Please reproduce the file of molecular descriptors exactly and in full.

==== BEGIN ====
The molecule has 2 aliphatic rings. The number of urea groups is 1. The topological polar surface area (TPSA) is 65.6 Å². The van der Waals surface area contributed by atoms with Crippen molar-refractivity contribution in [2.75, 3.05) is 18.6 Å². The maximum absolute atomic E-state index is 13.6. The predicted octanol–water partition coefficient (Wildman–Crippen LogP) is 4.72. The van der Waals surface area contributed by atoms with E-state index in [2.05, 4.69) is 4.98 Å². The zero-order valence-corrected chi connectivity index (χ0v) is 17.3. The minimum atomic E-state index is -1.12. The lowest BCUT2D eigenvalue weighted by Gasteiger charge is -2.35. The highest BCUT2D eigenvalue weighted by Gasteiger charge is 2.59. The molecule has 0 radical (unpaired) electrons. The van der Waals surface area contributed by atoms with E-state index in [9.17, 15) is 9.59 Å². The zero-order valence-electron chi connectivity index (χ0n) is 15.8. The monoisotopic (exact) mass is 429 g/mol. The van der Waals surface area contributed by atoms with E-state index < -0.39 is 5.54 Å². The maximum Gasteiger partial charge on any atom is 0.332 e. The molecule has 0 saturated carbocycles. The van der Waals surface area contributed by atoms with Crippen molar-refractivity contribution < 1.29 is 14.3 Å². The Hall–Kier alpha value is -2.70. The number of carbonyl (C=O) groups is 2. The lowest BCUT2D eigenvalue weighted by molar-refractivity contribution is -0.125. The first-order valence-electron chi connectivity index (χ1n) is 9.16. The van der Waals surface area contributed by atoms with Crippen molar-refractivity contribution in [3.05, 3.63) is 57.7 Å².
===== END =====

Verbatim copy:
The molecule has 2 aliphatic rings. The number of urea groups is 1. The topological polar surface area (TPSA) is 65.6 Å². The van der Waals surface area contributed by atoms with Crippen molar-refractivity contribution in [2.75, 3.05) is 18.6 Å². The maximum absolute atomic E-state index is 13.6. The predicted octanol–water partition coefficient (Wildman–Crippen LogP) is 4.72. The van der Waals surface area contributed by atoms with E-state index in [2.05, 4.69) is 4.98 Å². The zero-order valence-corrected chi connectivity index (χ0v) is 17.3. The minimum atomic E-state index is -1.12. The lowest BCUT2D eigenvalue weighted by Gasteiger charge is -2.35. The highest BCUT2D eigenvalue weighted by Gasteiger charge is 2.59. The molecule has 0 radical (unpaired) electrons. The van der Waals surface area contributed by atoms with E-state index in [9.17, 15) is 9.59 Å². The zero-order valence-electron chi connectivity index (χ0n) is 15.8. The monoisotopic (exact) mass is 429 g/mol. The van der Waals surface area contributed by atoms with E-state index < -0.39 is 5.54 Å². The maximum Gasteiger partial charge on any atom is 0.332 e. The molecule has 0 saturated carbocycles. The van der Waals surface area contributed by atoms with Crippen molar-refractivity contribution < 1.29 is 14.3 Å². The Hall–Kier alpha value is -2.70. The number of carbonyl (C=O) groups is 2. The lowest BCUT2D eigenvalue weighted by molar-refractivity contribution is -0.125. The first-order valence-electron chi connectivity index (χ1n) is 9.16. The van der Waals surface area contributed by atoms with Crippen molar-refractivity contribution in [3.05, 3.63) is 57.7 Å².